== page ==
To discover or to create: metaphors and the true self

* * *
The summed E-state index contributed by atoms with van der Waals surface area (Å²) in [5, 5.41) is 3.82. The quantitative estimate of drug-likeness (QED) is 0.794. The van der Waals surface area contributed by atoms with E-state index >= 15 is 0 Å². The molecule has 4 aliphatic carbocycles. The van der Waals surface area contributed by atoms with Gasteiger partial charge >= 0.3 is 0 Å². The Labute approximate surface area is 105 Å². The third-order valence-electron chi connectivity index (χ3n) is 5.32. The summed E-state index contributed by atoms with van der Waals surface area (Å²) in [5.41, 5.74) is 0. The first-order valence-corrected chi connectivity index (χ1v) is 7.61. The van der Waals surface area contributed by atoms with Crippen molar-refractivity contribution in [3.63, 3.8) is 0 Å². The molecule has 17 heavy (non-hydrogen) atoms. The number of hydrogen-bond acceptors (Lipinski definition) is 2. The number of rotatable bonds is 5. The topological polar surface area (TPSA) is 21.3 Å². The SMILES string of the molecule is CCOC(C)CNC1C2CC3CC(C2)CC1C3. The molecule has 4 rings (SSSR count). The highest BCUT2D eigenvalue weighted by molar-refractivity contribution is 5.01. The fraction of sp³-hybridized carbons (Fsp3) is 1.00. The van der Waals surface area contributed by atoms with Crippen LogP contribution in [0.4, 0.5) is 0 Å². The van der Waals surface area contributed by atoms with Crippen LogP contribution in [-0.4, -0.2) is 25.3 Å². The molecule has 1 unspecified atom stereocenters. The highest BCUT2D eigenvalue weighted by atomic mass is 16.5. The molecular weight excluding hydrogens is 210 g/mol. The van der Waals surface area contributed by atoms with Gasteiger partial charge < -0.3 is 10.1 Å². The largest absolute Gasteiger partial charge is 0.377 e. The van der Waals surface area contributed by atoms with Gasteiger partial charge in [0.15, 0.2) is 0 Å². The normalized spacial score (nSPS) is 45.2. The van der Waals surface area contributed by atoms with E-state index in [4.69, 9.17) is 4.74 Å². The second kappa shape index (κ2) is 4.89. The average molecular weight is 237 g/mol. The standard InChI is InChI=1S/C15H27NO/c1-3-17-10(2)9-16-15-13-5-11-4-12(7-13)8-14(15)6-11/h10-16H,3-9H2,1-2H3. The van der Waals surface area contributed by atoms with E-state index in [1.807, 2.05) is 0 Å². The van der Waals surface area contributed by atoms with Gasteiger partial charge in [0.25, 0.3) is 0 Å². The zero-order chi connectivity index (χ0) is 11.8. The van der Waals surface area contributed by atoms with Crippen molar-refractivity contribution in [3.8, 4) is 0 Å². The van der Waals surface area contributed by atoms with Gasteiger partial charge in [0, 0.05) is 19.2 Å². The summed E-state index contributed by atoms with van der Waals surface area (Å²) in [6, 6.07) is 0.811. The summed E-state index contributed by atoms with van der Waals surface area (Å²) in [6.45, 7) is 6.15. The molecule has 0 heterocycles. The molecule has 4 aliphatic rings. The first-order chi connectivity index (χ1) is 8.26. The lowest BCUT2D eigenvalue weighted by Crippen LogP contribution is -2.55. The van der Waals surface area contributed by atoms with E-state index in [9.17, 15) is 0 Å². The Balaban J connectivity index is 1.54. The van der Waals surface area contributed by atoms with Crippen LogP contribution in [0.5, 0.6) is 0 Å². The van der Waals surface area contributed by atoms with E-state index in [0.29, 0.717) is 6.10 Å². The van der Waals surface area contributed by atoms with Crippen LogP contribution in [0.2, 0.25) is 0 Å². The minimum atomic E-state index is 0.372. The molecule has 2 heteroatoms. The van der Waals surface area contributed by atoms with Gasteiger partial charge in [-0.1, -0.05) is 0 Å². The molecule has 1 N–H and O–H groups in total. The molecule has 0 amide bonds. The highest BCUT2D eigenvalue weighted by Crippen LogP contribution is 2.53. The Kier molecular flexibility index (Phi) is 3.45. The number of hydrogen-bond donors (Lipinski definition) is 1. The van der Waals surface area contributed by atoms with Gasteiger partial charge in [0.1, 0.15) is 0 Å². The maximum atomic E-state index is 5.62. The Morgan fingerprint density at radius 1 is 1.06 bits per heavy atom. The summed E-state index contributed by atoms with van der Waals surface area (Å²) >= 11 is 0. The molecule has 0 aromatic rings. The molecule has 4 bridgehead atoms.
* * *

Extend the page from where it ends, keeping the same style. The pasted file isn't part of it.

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[ACCESS RESTRICTED TO THE UNIVERSITY OF MISSOURI AT AUTHOR'S REQUEST.] Two studies were conducted to examine how the metaphors of discovery and creation influence the perceived validity of the true self. It was hypothesized that the metaphor of discovery would bolster the perceived validity of the true self, whereas the metaphor of creation would threaten its validity. It was further suggested that these hypothesized effects on the perceived validity of the true self would, in turn, influence the relationship between true self knowledge and meaning in life. Two experimental studies attempted to directly manipulate the salience of these two metaphors as well as measure participants self discovery and creation beliefs. Conceptually both studies supported the notion that the self-discovery metaphor facilitates the use of the true self as a source of meaning in life. Contrary to hypotheses, however, the creation metaphor did not threaten the perceived validity of the true self or its use as a source of meaning.
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